Give Peace a Chance
The refugee crisis that is filling the news was just coming into the public consciousness when we finished the draft of our book (I always told my students that a book take a long time to write and publish--and I can testify from personal experience!). I wish now that we'd devoted more space to the families that have been so devastated by their flight from their homes. Ah, hindsight. With this platform, though, I hope we can highlight some ways that we can reach out to those who are suffering.
One thing individuals and churches can do is volunteer with their local refugee resettlement agency. Our church has recently started a team that works with Interfaith Refugee Ministry, but the Office of Refugee Resettlement provides links to all of the resettlement agencies in the U.S. Our team is working with a group of Congolese refugees, many of whom have spent nearly 15 years in a refugee camp in Rwanda. We are trying to help them orient to life in the U.S.: teaching them English, taking them for groceries and medical appointments, enrolling the children in school, and introducing them to American customs.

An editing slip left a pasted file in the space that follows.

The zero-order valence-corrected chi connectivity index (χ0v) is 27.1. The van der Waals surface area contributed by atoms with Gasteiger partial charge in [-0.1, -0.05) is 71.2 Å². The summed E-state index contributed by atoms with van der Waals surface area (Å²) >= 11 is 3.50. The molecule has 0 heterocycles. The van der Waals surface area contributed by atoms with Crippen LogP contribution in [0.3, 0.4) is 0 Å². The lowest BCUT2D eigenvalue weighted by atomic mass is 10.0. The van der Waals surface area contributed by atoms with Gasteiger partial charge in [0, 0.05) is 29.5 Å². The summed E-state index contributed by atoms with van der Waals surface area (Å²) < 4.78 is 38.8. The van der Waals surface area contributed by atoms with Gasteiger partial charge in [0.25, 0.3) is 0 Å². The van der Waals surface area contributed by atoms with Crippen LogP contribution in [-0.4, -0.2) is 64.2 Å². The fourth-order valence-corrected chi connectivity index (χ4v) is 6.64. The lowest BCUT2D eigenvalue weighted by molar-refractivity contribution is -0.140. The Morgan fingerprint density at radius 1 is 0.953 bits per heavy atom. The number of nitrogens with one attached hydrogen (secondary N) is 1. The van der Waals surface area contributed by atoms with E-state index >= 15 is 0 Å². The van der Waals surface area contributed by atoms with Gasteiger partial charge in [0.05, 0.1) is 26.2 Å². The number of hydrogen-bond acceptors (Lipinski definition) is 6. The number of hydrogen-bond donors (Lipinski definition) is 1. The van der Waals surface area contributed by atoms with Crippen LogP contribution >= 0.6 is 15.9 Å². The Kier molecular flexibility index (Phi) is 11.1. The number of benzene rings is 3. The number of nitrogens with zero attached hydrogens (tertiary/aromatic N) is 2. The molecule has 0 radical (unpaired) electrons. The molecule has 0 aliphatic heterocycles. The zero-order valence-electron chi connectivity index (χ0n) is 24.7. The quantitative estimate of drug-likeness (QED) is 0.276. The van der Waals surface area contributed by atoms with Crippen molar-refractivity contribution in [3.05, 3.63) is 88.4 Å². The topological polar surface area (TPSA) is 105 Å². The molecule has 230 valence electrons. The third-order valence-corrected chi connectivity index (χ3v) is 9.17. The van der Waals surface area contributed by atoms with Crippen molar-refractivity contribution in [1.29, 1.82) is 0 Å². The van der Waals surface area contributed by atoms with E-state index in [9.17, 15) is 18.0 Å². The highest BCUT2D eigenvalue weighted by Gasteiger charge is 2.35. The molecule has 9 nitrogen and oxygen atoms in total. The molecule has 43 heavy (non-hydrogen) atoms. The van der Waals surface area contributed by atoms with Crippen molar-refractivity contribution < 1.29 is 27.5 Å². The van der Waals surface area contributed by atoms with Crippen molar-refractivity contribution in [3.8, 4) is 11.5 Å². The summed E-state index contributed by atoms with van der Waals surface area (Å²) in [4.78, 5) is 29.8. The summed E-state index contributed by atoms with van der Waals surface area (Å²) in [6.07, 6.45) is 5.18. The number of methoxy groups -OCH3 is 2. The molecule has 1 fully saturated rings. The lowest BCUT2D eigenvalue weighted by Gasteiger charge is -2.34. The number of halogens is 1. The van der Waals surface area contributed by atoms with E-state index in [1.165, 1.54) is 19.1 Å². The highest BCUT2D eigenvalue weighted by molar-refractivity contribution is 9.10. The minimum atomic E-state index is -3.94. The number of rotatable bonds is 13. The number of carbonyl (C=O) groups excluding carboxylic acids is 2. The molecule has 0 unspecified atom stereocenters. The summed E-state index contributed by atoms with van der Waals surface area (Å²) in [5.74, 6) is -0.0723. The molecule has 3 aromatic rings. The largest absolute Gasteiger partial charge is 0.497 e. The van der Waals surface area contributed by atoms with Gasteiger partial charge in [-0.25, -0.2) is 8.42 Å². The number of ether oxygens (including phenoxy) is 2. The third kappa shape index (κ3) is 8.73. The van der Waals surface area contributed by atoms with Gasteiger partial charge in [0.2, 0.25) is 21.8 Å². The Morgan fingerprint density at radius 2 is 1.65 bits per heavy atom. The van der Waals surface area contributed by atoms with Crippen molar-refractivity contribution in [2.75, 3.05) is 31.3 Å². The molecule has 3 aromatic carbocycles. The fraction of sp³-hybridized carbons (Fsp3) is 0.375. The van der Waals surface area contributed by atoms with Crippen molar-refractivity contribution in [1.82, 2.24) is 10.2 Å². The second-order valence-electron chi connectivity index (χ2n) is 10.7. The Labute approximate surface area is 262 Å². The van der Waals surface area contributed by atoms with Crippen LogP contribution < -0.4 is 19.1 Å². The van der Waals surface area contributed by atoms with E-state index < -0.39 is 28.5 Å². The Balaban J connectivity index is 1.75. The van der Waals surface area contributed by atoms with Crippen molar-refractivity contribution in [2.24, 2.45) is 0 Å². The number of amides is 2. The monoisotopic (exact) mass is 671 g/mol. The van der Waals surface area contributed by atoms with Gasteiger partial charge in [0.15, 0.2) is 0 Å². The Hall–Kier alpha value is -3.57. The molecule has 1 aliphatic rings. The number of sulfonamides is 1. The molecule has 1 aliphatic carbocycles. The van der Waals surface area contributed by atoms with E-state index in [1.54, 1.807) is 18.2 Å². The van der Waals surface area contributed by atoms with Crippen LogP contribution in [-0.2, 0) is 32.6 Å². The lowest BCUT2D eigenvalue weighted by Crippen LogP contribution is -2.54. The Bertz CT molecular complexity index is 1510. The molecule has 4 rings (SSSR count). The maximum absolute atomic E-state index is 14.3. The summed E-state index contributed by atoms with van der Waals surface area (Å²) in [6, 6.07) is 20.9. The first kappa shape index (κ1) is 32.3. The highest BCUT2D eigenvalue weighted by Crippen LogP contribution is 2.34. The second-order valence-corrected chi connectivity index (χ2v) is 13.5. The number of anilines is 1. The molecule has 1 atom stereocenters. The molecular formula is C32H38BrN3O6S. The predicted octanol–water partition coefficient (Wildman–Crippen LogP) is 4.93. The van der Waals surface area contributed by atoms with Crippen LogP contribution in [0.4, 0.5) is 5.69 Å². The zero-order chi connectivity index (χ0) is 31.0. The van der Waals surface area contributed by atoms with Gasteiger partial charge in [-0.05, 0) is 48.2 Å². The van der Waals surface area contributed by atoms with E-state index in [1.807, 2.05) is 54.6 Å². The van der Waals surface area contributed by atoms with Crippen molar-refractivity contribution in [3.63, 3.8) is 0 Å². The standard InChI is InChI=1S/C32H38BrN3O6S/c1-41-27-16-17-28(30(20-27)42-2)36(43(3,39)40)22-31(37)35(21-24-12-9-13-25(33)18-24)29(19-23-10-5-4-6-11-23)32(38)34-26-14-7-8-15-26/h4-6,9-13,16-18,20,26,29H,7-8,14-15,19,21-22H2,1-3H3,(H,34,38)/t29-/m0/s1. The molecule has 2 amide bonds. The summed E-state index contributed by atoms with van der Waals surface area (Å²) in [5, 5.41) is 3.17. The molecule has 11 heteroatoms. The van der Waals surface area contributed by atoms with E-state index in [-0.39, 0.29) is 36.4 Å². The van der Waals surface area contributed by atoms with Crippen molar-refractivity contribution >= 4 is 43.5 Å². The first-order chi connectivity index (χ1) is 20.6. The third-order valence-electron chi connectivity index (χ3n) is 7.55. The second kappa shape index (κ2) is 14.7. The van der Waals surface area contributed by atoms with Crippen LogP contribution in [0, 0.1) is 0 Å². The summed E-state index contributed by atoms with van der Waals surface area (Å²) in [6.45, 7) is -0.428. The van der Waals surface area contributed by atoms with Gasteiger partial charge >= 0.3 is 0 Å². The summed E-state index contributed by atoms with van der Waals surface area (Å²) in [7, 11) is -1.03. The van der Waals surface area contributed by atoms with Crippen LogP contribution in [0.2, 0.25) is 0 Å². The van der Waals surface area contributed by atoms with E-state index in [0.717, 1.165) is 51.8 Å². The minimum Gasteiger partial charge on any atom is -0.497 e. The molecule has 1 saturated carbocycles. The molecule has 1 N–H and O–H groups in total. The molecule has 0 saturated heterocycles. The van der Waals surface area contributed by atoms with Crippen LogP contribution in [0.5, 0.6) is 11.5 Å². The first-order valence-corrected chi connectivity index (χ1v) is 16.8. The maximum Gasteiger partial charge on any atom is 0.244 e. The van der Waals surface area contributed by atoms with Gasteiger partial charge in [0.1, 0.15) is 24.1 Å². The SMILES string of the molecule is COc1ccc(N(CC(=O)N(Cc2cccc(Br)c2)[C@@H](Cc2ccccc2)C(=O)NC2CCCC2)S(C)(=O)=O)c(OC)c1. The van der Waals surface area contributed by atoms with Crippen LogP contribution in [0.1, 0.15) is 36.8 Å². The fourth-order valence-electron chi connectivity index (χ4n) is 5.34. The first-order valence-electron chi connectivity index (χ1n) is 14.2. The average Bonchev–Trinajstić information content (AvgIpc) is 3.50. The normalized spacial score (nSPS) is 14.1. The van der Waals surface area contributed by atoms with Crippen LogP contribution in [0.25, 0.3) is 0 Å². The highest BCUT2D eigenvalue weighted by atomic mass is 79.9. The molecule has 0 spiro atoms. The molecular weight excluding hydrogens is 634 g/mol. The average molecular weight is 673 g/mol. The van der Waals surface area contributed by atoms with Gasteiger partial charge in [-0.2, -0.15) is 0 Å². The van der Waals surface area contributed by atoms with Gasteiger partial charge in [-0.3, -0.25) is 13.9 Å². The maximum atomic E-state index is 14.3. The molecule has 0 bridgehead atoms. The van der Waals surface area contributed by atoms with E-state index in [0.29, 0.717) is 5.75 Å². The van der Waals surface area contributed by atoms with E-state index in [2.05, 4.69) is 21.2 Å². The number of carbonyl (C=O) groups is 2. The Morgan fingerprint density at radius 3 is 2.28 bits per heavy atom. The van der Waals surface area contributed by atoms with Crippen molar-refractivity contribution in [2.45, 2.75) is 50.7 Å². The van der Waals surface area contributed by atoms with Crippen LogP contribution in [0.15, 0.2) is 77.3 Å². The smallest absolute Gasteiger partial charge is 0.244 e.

I recently was certified to teach and tutor English as a Second Language, and this week I took one young mom and her two preschool daughters, Peace and Chance, to an ESL class. She's very bright and eager to learn this new language, so I'm also tutoring her. I spent part of the class, though, playing with the girls in the church nursery. They're sweet as can be, and clearly overwhelmed by the sheer number of toys and books at their disposal. We can't communicate much with words, so I smile a lot, and they enjoy hugs. Given their names, I kept hearing John Lennon singing "give peace a chance..." in my head as I watched them play, and I am so very thankful that this Peace and Chance are now embarking on their new lives.